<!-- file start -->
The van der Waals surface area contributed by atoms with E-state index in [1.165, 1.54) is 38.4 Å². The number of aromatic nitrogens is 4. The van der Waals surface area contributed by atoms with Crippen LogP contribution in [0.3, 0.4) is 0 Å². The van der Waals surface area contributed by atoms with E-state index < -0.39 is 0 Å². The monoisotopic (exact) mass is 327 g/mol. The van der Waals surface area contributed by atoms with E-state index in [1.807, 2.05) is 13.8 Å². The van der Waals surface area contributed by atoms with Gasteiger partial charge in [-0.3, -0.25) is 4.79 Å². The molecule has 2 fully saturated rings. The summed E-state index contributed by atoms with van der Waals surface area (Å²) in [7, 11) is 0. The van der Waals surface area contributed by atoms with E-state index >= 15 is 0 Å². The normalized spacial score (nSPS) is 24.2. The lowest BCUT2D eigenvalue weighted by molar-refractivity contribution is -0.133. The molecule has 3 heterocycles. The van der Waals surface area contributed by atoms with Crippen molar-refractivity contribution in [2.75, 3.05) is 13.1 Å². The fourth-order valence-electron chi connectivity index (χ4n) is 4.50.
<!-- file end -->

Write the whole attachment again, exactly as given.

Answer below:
The van der Waals surface area contributed by atoms with E-state index in [1.165, 1.54) is 38.4 Å². The number of aromatic nitrogens is 4. The van der Waals surface area contributed by atoms with Crippen LogP contribution in [0.3, 0.4) is 0 Å². The van der Waals surface area contributed by atoms with E-state index < -0.39 is 0 Å². The monoisotopic (exact) mass is 327 g/mol. The van der Waals surface area contributed by atoms with E-state index in [1.807, 2.05) is 13.8 Å². The van der Waals surface area contributed by atoms with Gasteiger partial charge in [-0.3, -0.25) is 4.79 Å². The molecule has 2 fully saturated rings. The summed E-state index contributed by atoms with van der Waals surface area (Å²) in [7, 11) is 0. The van der Waals surface area contributed by atoms with E-state index >= 15 is 0 Å². The normalized spacial score (nSPS) is 24.2. The lowest BCUT2D eigenvalue weighted by molar-refractivity contribution is -0.133. The molecule has 3 heterocycles. The van der Waals surface area contributed by atoms with Crippen molar-refractivity contribution in [2.75, 3.05) is 13.1 Å². The fourth-order valence-electron chi connectivity index (χ4n) is 4.50.